Date of Award
Open Access Thesis
Medical Doctor (MD)
Purpose: To determine whether the prevalence of honor society membership and self-reported mistreatment and discrimination differs by medical student demographic group.Methods: This cross-sectional study analyzed data from Association of American Medical Colleges data collection instruments and included all students who graduated from LCME-accredited US medical schools and completed the Graduation Questionnaire in 2016-2019 (for honor society membership) or 2016-2017 (for self-reported mistreatment and discrimination). Results: In a sample of 50,384 graduating medical students, membership disparities were found in both Alpha Omega Alpha (AOA) and Gold Humanism Honor Society (GHHS). However, disparities in AOA existed across more identities, were often larger, and increased with increasing number of marginalized identities. Disparities in GHHS membership sometimes favored the marginalized group and no cumulative disadvantage was seen for students with multiple marginalized identities. In a separate sample of 27,504 graduating medical students female; Asian; underrepresented minority and multiracial; and lesbian, gay, and bisexual students reported a higher prevalence of mistreatment and discrimination than did male, white, and heterosexual students. Conclusions: Students from marginalized backgrounds are less likely to be AOA members and more likely to experience mistreatment and discrimination than are their peers. Addressing disparities in medical education, including those observed in honor society membership and self-reported mistreatment, will be an important step to promote diversity, equity, and inclusion in medical education.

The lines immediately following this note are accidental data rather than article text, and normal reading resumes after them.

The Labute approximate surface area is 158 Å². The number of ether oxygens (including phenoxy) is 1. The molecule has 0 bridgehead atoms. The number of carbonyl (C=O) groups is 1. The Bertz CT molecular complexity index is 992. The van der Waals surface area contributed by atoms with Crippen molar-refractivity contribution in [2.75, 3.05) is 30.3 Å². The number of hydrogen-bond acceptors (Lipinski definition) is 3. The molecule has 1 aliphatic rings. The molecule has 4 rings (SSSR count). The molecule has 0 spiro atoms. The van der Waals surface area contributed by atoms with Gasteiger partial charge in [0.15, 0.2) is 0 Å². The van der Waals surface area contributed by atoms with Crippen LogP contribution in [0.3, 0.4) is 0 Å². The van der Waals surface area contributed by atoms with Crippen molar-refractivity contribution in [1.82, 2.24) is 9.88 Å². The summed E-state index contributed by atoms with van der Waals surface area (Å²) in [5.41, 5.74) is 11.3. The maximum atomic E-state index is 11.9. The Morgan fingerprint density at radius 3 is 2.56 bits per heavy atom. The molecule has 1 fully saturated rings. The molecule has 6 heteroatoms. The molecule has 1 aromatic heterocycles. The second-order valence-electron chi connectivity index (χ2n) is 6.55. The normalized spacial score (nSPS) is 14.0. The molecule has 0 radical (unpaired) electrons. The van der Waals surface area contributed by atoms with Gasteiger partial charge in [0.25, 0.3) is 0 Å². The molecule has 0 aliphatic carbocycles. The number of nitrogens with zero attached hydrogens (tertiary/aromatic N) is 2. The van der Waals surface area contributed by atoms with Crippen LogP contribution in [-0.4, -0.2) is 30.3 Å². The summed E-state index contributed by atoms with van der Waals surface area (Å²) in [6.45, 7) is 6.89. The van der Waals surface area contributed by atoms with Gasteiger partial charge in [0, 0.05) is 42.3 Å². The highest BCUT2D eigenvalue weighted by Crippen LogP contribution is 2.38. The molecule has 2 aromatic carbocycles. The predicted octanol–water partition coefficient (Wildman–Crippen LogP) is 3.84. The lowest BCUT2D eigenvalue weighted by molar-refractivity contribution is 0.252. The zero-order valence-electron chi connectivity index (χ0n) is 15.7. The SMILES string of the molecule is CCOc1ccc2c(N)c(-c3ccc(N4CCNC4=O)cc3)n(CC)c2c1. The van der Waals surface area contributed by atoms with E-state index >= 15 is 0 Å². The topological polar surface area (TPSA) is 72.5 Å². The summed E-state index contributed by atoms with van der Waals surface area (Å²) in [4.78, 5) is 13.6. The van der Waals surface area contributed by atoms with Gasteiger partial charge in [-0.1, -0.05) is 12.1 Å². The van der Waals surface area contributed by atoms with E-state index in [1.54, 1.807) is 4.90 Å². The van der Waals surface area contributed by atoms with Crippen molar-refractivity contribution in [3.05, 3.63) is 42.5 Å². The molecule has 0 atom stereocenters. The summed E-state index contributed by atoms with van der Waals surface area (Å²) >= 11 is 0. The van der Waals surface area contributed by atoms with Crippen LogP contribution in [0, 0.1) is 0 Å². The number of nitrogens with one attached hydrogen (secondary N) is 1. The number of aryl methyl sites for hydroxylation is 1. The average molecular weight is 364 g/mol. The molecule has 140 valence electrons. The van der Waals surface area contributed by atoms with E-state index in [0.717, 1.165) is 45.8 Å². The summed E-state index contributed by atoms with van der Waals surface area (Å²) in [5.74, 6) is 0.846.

Hill, Katherine Ann, "An Examination Of Honor Society Membership, Mistreatment, And Discrimination By Medical Student Demographics" (2023). Yale Medicine Thesis Digital Library. 4181.
This Article is Open Access